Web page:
Russia

Conflict & Justice

Russia presents many theories, but few answers, about what happened to Malaysia flight 17

While calling for an open investigation, the Kremlin has distributed varying accounts of what happened with Malaysia Airlines flight 17. Conspiracy theories and unfounded claims run rampant throughout Russia's strictly regulated media. Some argue this is an intentional move to keep Russian news consumers confused and misinformed.

Global Scan

Researchers have identified the key to a successful dictatorship

It's not easy to be dictator, what with the threat of coups and all. Now US and Canadian researchers are helping with a sort of Dummies' guide to dictatorship. Meanwhile, Russians are hearing that the Malaysia Airlines tragedy is a Western plot. And Iran has decided to boost its population by banning vasectomies. All that and more, in today's Global Scan.

Global Politics

Russians react to the Malaysia airplane tragedy with denials, conspiracy theories — and tears

As evidence mounts that a Russian anti-aircraft missile was used to shoot down Malaysia Airlines flight MH17, the government and ordinary Russians distrust the facts and deny that Russia had any responsibility. Moscow-based reporter Natalia Antonova shared the reactions she heard, including real sadness at the tragedy, with PRI's The World.

Arts, Culture & Media

A Russian writer who wrote about the absurdity of life now has a street in Queens named after him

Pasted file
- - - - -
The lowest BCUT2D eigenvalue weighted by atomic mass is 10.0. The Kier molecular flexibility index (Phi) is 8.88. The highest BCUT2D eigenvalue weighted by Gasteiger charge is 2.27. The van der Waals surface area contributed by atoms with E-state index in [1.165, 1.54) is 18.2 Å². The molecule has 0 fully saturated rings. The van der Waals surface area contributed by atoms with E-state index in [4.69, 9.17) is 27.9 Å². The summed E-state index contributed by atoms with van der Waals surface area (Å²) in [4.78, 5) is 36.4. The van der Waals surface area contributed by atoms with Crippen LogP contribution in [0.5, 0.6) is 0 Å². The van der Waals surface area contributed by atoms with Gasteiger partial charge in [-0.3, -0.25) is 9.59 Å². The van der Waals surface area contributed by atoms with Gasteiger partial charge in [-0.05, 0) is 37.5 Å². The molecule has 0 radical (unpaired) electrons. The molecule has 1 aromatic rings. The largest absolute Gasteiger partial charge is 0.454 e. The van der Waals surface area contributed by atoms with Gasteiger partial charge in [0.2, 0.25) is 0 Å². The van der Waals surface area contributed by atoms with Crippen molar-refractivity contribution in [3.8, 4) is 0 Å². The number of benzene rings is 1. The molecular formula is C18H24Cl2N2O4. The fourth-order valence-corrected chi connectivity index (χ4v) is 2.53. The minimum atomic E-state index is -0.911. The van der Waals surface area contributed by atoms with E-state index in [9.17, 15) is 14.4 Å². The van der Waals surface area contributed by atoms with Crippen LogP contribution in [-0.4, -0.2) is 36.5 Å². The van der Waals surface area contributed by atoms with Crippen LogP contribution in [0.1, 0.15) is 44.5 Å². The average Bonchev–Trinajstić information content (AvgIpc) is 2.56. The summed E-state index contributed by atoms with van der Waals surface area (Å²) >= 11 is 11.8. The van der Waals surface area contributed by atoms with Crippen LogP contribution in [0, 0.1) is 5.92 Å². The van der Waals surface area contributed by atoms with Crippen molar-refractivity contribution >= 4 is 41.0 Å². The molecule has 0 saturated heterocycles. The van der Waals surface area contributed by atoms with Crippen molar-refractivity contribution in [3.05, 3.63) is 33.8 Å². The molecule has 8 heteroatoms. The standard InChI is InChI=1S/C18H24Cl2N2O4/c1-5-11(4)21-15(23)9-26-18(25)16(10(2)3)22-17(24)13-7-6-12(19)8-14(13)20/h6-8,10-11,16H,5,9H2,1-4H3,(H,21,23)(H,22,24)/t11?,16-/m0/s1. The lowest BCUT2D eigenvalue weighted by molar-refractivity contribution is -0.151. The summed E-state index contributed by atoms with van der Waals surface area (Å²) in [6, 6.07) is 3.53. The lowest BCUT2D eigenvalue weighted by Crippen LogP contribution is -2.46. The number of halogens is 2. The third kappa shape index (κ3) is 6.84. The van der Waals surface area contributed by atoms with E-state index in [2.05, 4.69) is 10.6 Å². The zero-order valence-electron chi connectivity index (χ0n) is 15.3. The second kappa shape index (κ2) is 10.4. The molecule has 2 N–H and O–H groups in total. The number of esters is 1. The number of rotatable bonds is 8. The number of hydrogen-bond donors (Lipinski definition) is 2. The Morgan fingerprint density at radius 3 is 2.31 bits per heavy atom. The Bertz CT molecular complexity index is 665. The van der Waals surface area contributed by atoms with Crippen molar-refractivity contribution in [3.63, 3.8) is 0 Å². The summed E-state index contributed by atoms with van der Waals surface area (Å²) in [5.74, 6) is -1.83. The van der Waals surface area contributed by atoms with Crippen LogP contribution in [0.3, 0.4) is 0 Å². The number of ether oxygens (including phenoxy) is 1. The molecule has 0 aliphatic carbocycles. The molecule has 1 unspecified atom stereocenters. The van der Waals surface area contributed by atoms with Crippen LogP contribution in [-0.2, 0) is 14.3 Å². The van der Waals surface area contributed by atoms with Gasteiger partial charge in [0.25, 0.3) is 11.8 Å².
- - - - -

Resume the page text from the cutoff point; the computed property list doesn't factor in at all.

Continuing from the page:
Last week, New York City Mayor Bill de Blasio signed legislation to rename 63 different thoroughfares and public places throughout the city. Soon, 63rd Drive in Queens will be the first city street named after a Russian writer — Sergei Dovlatov, whose stories appeared in the New Yorker. And his wife still lives there.

Global Scan

An experiment in crowd-sourced news for China 'disappears' at the hands of government censors

China's not known for its press freedom — though its citizens are voracious consumers of news. A new site, Cenci, had taken the country's journalism world by storm ... until censors decided to make it invisible. Meanwhile in Boston, you can buy soup in bite-size, edible balls. It's a Harvard researcher's idea to cut plastic waste. Those stories and more in today's Global Scan.

Global Scan

Sochi Olympics will have security on full display

The investigation continues into the terrorist attacks in Russia earlier this week. While there's been no claim of responsibility, officials are already worrying about what it means for the Olympics. Security is expected to be unprecedented. Plus Jihad Jane looks set for a long prison sentence and Edward Snowden pushes Julian Assange out of the spotlight in today's Global Scan.